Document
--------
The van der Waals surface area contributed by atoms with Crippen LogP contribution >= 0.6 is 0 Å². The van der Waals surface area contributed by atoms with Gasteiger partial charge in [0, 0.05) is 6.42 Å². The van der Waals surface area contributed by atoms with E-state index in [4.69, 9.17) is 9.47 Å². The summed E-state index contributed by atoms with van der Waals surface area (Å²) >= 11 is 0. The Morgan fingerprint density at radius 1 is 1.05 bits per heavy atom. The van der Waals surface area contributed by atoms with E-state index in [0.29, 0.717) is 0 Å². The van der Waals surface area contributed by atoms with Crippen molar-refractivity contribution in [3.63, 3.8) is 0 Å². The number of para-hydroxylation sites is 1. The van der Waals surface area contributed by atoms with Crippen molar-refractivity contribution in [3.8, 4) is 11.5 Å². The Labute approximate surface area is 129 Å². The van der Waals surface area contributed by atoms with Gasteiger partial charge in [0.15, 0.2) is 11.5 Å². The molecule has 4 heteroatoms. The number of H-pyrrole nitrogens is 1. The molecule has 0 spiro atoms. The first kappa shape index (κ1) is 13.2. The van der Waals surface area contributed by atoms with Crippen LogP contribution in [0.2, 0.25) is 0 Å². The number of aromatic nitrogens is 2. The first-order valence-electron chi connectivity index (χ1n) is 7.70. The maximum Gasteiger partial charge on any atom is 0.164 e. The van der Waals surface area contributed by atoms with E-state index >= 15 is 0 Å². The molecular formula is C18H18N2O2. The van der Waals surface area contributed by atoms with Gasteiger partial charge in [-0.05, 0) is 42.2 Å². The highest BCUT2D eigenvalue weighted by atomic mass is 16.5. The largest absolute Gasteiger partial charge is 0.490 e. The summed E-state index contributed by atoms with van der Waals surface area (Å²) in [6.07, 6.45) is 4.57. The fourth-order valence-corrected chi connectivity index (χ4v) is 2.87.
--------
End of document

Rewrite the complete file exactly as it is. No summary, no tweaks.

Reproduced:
The van der Waals surface area contributed by atoms with Crippen LogP contribution >= 0.6 is 0 Å². The van der Waals surface area contributed by atoms with Gasteiger partial charge in [0, 0.05) is 6.42 Å². The van der Waals surface area contributed by atoms with E-state index in [4.69, 9.17) is 9.47 Å². The summed E-state index contributed by atoms with van der Waals surface area (Å²) >= 11 is 0. The Morgan fingerprint density at radius 1 is 1.05 bits per heavy atom. The van der Waals surface area contributed by atoms with E-state index in [0.29, 0.717) is 0 Å². The van der Waals surface area contributed by atoms with Crippen molar-refractivity contribution in [3.63, 3.8) is 0 Å². The number of para-hydroxylation sites is 1. The van der Waals surface area contributed by atoms with Crippen molar-refractivity contribution in [3.8, 4) is 11.5 Å². The Labute approximate surface area is 129 Å². The van der Waals surface area contributed by atoms with Gasteiger partial charge in [0.15, 0.2) is 11.5 Å². The molecule has 4 heteroatoms. The number of H-pyrrole nitrogens is 1. The molecule has 0 spiro atoms. The first kappa shape index (κ1) is 13.2. The van der Waals surface area contributed by atoms with Crippen LogP contribution in [0.2, 0.25) is 0 Å². The number of aromatic nitrogens is 2. The first-order valence-electron chi connectivity index (χ1n) is 7.70. The maximum Gasteiger partial charge on any atom is 0.164 e. The van der Waals surface area contributed by atoms with E-state index >= 15 is 0 Å². The molecular formula is C18H18N2O2. The van der Waals surface area contributed by atoms with Gasteiger partial charge in [-0.05, 0) is 42.2 Å². The highest BCUT2D eigenvalue weighted by atomic mass is 16.5. The largest absolute Gasteiger partial charge is 0.490 e. The summed E-state index contributed by atoms with van der Waals surface area (Å²) in [6.07, 6.45) is 4.57. The fourth-order valence-corrected chi connectivity index (χ4v) is 2.87.